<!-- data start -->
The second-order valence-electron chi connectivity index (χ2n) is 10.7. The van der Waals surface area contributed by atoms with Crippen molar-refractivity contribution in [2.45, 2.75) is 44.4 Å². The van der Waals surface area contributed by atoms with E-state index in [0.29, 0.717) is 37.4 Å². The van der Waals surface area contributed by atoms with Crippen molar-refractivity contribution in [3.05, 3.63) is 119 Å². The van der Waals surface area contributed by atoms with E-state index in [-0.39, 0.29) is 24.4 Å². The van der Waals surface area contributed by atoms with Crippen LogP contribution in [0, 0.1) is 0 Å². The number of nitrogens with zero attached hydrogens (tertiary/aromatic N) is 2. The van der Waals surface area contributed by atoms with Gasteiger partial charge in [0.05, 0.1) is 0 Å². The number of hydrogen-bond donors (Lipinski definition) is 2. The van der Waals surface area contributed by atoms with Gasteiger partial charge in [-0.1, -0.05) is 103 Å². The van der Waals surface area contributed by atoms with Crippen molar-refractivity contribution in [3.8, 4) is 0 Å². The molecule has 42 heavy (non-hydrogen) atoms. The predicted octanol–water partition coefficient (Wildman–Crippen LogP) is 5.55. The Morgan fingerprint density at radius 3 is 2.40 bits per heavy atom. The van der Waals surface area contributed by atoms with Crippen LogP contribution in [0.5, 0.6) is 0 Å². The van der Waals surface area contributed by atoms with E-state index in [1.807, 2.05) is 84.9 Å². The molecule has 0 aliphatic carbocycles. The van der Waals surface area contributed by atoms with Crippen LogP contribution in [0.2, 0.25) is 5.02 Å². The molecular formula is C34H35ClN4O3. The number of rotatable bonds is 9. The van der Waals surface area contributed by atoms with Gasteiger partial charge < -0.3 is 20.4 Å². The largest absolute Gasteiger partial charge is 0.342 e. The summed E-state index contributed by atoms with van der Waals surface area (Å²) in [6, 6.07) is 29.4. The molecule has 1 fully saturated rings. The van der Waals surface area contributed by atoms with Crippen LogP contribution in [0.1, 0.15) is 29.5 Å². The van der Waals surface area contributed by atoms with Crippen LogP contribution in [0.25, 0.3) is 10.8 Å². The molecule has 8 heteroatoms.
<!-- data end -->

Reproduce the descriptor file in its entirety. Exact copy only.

The second-order valence-electron chi connectivity index (χ2n) is 10.7. The van der Waals surface area contributed by atoms with Crippen molar-refractivity contribution in [2.45, 2.75) is 44.4 Å². The van der Waals surface area contributed by atoms with E-state index in [0.29, 0.717) is 37.4 Å². The van der Waals surface area contributed by atoms with Crippen molar-refractivity contribution in [3.05, 3.63) is 119 Å². The van der Waals surface area contributed by atoms with E-state index in [-0.39, 0.29) is 24.4 Å². The van der Waals surface area contributed by atoms with Crippen LogP contribution in [0, 0.1) is 0 Å². The number of nitrogens with zero attached hydrogens (tertiary/aromatic N) is 2. The van der Waals surface area contributed by atoms with Gasteiger partial charge in [0.05, 0.1) is 0 Å². The number of hydrogen-bond donors (Lipinski definition) is 2. The van der Waals surface area contributed by atoms with Gasteiger partial charge in [-0.1, -0.05) is 103 Å². The van der Waals surface area contributed by atoms with Crippen molar-refractivity contribution in [3.8, 4) is 0 Å². The molecule has 42 heavy (non-hydrogen) atoms. The predicted octanol–water partition coefficient (Wildman–Crippen LogP) is 5.55. The Morgan fingerprint density at radius 3 is 2.40 bits per heavy atom. The van der Waals surface area contributed by atoms with Crippen LogP contribution in [0.5, 0.6) is 0 Å². The van der Waals surface area contributed by atoms with E-state index in [1.807, 2.05) is 84.9 Å². The molecule has 0 aliphatic carbocycles. The van der Waals surface area contributed by atoms with Crippen LogP contribution in [0.2, 0.25) is 5.02 Å². The molecular formula is C34H35ClN4O3. The number of rotatable bonds is 9. The van der Waals surface area contributed by atoms with Gasteiger partial charge < -0.3 is 20.4 Å². The largest absolute Gasteiger partial charge is 0.342 e. The summed E-state index contributed by atoms with van der Waals surface area (Å²) in [6, 6.07) is 29.4. The molecule has 1 fully saturated rings. The van der Waals surface area contributed by atoms with Crippen LogP contribution in [0.1, 0.15) is 29.5 Å². The van der Waals surface area contributed by atoms with Crippen LogP contribution in [0.25, 0.3) is 10.8 Å². The molecule has 8 heteroatoms.